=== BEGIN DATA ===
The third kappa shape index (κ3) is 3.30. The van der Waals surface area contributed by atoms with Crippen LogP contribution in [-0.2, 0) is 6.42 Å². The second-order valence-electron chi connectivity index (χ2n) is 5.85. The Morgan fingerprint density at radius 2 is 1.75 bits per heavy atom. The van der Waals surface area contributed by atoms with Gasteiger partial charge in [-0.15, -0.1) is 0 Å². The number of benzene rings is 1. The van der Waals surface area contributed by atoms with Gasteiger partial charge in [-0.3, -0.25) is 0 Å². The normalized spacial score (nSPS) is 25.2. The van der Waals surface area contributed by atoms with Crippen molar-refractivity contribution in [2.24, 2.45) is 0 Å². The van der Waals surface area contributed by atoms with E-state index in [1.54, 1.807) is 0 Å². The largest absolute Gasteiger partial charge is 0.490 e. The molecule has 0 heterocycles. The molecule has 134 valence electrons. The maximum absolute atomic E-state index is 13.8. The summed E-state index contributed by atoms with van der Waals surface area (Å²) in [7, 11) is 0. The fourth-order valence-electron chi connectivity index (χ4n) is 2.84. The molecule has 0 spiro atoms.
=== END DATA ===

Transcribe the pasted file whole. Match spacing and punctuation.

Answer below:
The third kappa shape index (κ3) is 3.30. The van der Waals surface area contributed by atoms with Crippen LogP contribution in [-0.2, 0) is 6.42 Å². The second-order valence-electron chi connectivity index (χ2n) is 5.85. The Morgan fingerprint density at radius 2 is 1.75 bits per heavy atom. The van der Waals surface area contributed by atoms with Gasteiger partial charge in [-0.15, -0.1) is 0 Å². The number of benzene rings is 1. The van der Waals surface area contributed by atoms with Gasteiger partial charge in [-0.3, -0.25) is 0 Å². The normalized spacial score (nSPS) is 25.2. The van der Waals surface area contributed by atoms with Crippen molar-refractivity contribution in [2.24, 2.45) is 0 Å². The van der Waals surface area contributed by atoms with E-state index in [1.54, 1.807) is 0 Å². The largest absolute Gasteiger partial charge is 0.490 e. The molecule has 0 heterocycles. The molecule has 134 valence electrons. The maximum absolute atomic E-state index is 13.8. The summed E-state index contributed by atoms with van der Waals surface area (Å²) in [7, 11) is 0. The fourth-order valence-electron chi connectivity index (χ4n) is 2.84. The molecule has 0 spiro atoms.